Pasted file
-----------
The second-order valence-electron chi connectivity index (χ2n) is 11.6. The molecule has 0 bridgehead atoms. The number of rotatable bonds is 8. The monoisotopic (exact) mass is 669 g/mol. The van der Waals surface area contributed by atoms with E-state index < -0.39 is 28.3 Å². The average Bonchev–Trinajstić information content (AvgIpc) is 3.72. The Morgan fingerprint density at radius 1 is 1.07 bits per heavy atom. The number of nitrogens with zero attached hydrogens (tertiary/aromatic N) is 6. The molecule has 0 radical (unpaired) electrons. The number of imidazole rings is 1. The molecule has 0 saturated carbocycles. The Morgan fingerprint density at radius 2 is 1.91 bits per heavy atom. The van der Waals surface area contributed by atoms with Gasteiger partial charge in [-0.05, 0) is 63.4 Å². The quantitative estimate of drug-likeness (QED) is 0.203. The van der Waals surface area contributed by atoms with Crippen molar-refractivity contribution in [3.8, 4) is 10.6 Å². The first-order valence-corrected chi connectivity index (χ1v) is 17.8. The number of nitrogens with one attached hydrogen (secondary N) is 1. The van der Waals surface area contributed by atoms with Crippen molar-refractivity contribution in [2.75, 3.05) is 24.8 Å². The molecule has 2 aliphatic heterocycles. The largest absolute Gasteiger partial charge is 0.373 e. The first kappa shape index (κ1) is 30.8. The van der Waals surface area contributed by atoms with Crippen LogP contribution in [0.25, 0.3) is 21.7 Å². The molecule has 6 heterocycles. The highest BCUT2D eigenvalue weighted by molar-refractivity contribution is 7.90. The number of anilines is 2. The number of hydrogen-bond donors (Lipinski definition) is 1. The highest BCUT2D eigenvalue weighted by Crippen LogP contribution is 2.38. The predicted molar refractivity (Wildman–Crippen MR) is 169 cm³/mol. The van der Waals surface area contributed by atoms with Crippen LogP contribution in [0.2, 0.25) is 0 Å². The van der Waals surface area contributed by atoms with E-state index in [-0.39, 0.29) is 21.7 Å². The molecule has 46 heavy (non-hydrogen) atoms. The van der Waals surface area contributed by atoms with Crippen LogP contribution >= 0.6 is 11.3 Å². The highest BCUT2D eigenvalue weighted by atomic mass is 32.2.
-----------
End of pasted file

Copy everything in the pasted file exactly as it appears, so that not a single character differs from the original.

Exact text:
The second-order valence-electron chi connectivity index (χ2n) is 11.6. The molecule has 0 bridgehead atoms. The number of rotatable bonds is 8. The monoisotopic (exact) mass is 669 g/mol. The van der Waals surface area contributed by atoms with E-state index < -0.39 is 28.3 Å². The average Bonchev–Trinajstić information content (AvgIpc) is 3.72. The Morgan fingerprint density at radius 1 is 1.07 bits per heavy atom. The number of nitrogens with zero attached hydrogens (tertiary/aromatic N) is 6. The molecule has 0 radical (unpaired) electrons. The number of imidazole rings is 1. The molecule has 0 saturated carbocycles. The Morgan fingerprint density at radius 2 is 1.91 bits per heavy atom. The van der Waals surface area contributed by atoms with Gasteiger partial charge in [-0.05, 0) is 63.4 Å². The quantitative estimate of drug-likeness (QED) is 0.203. The van der Waals surface area contributed by atoms with Crippen molar-refractivity contribution in [3.8, 4) is 10.6 Å². The first-order valence-corrected chi connectivity index (χ1v) is 17.8. The number of nitrogens with one attached hydrogen (secondary N) is 1. The van der Waals surface area contributed by atoms with Crippen molar-refractivity contribution in [2.75, 3.05) is 24.8 Å². The molecule has 2 aliphatic heterocycles. The largest absolute Gasteiger partial charge is 0.373 e. The first kappa shape index (κ1) is 30.8. The van der Waals surface area contributed by atoms with Crippen LogP contribution in [0.25, 0.3) is 21.7 Å². The molecule has 6 heterocycles. The highest BCUT2D eigenvalue weighted by molar-refractivity contribution is 7.90. The number of anilines is 2. The number of hydrogen-bond donors (Lipinski definition) is 1. The highest BCUT2D eigenvalue weighted by Crippen LogP contribution is 2.38. The predicted molar refractivity (Wildman–Crippen MR) is 169 cm³/mol. The van der Waals surface area contributed by atoms with Crippen LogP contribution in [0.2, 0.25) is 0 Å². The van der Waals surface area contributed by atoms with E-state index in [-0.39, 0.29) is 21.7 Å². The molecule has 46 heavy (non-hydrogen) atoms. The van der Waals surface area contributed by atoms with Crippen LogP contribution >= 0.6 is 11.3 Å². The highest BCUT2D eigenvalue weighted by atomic mass is 32.2.